A simple solution is to have a permissioned set, where only batches signed by a key from the chosen set are allowed to be derived into rollup blocks. To make this permissionless, we need to allow anyone to join the sequencer node set - eg. through proof-of-stake. By putting up some stake, anyone can join the sequencer network as a consensus node, and have the privilege of proposing transaction batches.

There are a few options regarding the asset(s) used as stake on the sequencer network. The first is to create a native asset on the sequencer network to be used for staking, as well as for transaction fees. The second is to use the asset of an underlying data availability layer for staking and transaction fees.

Sequencing Layer

Rollups with a decentralized sequencing layer

Currently, sequencers are implemented for one specific rollup. Instead of this, we can have a sequencer batch transactions for many rollups. With data compression, this allows for greater cost savings when posting data to L1. A sequencer network that is decentralized and shared incentivizes actors from multiple rollup ecosystems to potentially act as validators on the sequencer network.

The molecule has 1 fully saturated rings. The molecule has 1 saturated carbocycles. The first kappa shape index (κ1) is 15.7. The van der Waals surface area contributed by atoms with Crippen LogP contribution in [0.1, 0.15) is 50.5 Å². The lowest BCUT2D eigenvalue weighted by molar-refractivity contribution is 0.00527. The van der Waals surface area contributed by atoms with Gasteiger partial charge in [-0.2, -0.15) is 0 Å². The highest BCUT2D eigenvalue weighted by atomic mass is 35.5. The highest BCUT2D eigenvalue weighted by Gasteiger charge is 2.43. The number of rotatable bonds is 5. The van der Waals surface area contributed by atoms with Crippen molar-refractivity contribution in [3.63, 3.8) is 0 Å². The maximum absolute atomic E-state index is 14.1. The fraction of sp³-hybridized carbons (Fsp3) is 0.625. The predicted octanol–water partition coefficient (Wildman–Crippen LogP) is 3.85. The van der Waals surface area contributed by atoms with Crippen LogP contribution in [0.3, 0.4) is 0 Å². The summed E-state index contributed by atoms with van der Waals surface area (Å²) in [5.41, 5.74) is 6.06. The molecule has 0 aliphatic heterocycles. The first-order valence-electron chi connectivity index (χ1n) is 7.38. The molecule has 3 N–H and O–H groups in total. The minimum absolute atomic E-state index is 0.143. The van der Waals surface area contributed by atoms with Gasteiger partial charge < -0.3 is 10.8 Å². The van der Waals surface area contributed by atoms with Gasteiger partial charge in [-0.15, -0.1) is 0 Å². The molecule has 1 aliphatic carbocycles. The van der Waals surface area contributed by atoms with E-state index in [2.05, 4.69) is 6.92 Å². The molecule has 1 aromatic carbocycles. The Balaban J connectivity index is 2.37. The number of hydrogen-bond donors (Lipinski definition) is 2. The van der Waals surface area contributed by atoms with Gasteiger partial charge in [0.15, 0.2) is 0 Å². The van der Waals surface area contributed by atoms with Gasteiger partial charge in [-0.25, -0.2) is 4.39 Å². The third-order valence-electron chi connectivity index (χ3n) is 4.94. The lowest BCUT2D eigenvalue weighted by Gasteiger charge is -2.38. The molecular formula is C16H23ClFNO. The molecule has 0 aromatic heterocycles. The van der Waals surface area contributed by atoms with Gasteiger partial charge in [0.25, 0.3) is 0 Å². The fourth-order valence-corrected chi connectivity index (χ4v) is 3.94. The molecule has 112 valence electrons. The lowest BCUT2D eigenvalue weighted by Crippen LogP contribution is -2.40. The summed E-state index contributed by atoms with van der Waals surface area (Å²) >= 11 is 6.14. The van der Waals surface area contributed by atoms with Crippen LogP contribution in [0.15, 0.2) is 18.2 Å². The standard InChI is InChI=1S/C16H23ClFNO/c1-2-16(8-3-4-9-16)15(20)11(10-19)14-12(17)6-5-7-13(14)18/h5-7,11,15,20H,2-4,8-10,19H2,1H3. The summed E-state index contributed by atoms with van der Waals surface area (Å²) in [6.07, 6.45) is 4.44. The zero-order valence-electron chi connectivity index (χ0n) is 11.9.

Current sequencer implementations generally execute the transactions that it sequences as well. By allowing the sequencer to sequence many rollups, it can either execute the transactions for each rollup it sequences for, or have it not execute any transactions at all, and remain ignorant of the rollup state machines it’s sequencing for (known as lazy sequencing).

The downside to executing the transactions for each rollup is that it’s much more difficult to add new rollups to the sequencing layer, as the sequencer needs to be forked and made aware of a new state machine. Additionally, as the state of the rollups grows, the sequencer execution time gets slower and slower (the same way state bloat affects L1s), but it’s potentially even worse over time since many states are involved.